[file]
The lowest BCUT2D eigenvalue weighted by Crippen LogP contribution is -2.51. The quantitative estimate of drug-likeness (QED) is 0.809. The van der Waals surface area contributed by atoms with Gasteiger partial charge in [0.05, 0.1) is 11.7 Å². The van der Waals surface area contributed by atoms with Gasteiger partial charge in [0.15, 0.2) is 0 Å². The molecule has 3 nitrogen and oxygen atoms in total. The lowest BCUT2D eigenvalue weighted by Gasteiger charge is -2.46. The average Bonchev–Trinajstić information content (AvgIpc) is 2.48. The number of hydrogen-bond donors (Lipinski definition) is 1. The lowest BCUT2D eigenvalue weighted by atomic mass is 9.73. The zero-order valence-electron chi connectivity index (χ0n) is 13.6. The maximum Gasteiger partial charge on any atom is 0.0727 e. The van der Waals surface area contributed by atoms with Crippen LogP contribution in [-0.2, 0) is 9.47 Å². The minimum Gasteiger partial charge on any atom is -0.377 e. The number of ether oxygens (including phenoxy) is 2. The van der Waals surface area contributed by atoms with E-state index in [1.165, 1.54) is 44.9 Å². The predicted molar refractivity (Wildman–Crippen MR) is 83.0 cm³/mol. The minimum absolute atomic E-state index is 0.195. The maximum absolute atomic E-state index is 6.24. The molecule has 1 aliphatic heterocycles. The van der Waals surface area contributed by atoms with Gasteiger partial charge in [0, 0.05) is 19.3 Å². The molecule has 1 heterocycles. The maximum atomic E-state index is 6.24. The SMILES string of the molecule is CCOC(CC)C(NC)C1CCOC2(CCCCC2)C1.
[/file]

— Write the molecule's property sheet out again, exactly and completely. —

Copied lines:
The lowest BCUT2D eigenvalue weighted by Crippen LogP contribution is -2.51. The quantitative estimate of drug-likeness (QED) is 0.809. The van der Waals surface area contributed by atoms with Gasteiger partial charge in [0.05, 0.1) is 11.7 Å². The van der Waals surface area contributed by atoms with Gasteiger partial charge in [0.15, 0.2) is 0 Å². The molecule has 3 nitrogen and oxygen atoms in total. The lowest BCUT2D eigenvalue weighted by Gasteiger charge is -2.46. The average Bonchev–Trinajstić information content (AvgIpc) is 2.48. The number of hydrogen-bond donors (Lipinski definition) is 1. The lowest BCUT2D eigenvalue weighted by atomic mass is 9.73. The zero-order valence-electron chi connectivity index (χ0n) is 13.6. The maximum Gasteiger partial charge on any atom is 0.0727 e. The van der Waals surface area contributed by atoms with Crippen LogP contribution in [-0.2, 0) is 9.47 Å². The minimum Gasteiger partial charge on any atom is -0.377 e. The number of ether oxygens (including phenoxy) is 2. The van der Waals surface area contributed by atoms with E-state index in [1.165, 1.54) is 44.9 Å². The predicted molar refractivity (Wildman–Crippen MR) is 83.0 cm³/mol. The minimum absolute atomic E-state index is 0.195. The maximum absolute atomic E-state index is 6.24. The molecule has 1 aliphatic heterocycles. The van der Waals surface area contributed by atoms with Gasteiger partial charge in [0, 0.05) is 19.3 Å². The molecule has 1 heterocycles. The maximum atomic E-state index is 6.24. The SMILES string of the molecule is CCOC(CC)C(NC)C1CCOC2(CCCCC2)C1.